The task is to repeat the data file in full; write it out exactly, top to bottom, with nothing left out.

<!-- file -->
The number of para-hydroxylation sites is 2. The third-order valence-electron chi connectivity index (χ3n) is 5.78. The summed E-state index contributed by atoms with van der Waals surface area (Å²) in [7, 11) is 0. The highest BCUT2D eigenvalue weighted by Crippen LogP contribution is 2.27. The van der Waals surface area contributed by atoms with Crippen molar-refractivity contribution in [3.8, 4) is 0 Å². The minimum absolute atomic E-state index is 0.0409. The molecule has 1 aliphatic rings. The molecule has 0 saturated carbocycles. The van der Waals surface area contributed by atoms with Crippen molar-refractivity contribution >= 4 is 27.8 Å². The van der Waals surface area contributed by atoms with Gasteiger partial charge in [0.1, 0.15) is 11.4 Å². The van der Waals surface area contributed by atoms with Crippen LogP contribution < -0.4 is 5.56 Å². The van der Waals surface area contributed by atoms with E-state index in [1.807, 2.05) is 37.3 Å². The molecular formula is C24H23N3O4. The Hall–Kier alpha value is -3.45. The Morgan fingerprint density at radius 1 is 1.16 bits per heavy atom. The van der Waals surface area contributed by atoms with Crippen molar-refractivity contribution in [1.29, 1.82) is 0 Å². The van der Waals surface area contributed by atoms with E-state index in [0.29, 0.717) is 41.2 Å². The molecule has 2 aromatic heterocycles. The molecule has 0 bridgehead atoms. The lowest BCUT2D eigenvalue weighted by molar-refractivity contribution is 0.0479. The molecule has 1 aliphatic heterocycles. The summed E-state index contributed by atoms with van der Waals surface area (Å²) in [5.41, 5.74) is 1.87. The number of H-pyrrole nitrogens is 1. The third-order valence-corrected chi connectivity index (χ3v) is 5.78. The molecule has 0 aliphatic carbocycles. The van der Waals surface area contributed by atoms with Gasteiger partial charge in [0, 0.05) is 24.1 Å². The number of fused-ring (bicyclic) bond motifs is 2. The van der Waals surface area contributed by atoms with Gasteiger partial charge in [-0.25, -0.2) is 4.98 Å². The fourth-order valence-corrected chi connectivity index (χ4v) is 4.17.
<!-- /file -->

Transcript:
The number of para-hydroxylation sites is 2. The third-order valence-electron chi connectivity index (χ3n) is 5.78. The summed E-state index contributed by atoms with van der Waals surface area (Å²) in [7, 11) is 0. The highest BCUT2D eigenvalue weighted by Crippen LogP contribution is 2.27. The van der Waals surface area contributed by atoms with Crippen molar-refractivity contribution in [3.8, 4) is 0 Å². The minimum absolute atomic E-state index is 0.0409. The molecule has 1 aliphatic rings. The molecule has 0 saturated carbocycles. The van der Waals surface area contributed by atoms with Crippen molar-refractivity contribution >= 4 is 27.8 Å². The van der Waals surface area contributed by atoms with Gasteiger partial charge in [0.1, 0.15) is 11.4 Å². The van der Waals surface area contributed by atoms with Crippen LogP contribution < -0.4 is 5.56 Å². The van der Waals surface area contributed by atoms with E-state index in [1.807, 2.05) is 37.3 Å². The molecular formula is C24H23N3O4. The Hall–Kier alpha value is -3.45. The Morgan fingerprint density at radius 1 is 1.16 bits per heavy atom. The van der Waals surface area contributed by atoms with Crippen molar-refractivity contribution in [1.29, 1.82) is 0 Å². The van der Waals surface area contributed by atoms with E-state index in [0.29, 0.717) is 41.2 Å². The molecule has 2 aromatic heterocycles. The molecule has 0 bridgehead atoms. The lowest BCUT2D eigenvalue weighted by molar-refractivity contribution is 0.0479. The molecule has 1 aliphatic heterocycles. The summed E-state index contributed by atoms with van der Waals surface area (Å²) in [5.41, 5.74) is 1.87. The number of H-pyrrole nitrogens is 1. The third-order valence-corrected chi connectivity index (χ3v) is 5.78. The molecule has 0 aliphatic carbocycles. The van der Waals surface area contributed by atoms with Gasteiger partial charge in [0, 0.05) is 24.1 Å². The number of fused-ring (bicyclic) bond motifs is 2. The van der Waals surface area contributed by atoms with Gasteiger partial charge in [-0.25, -0.2) is 4.98 Å². The fourth-order valence-corrected chi connectivity index (χ4v) is 4.17.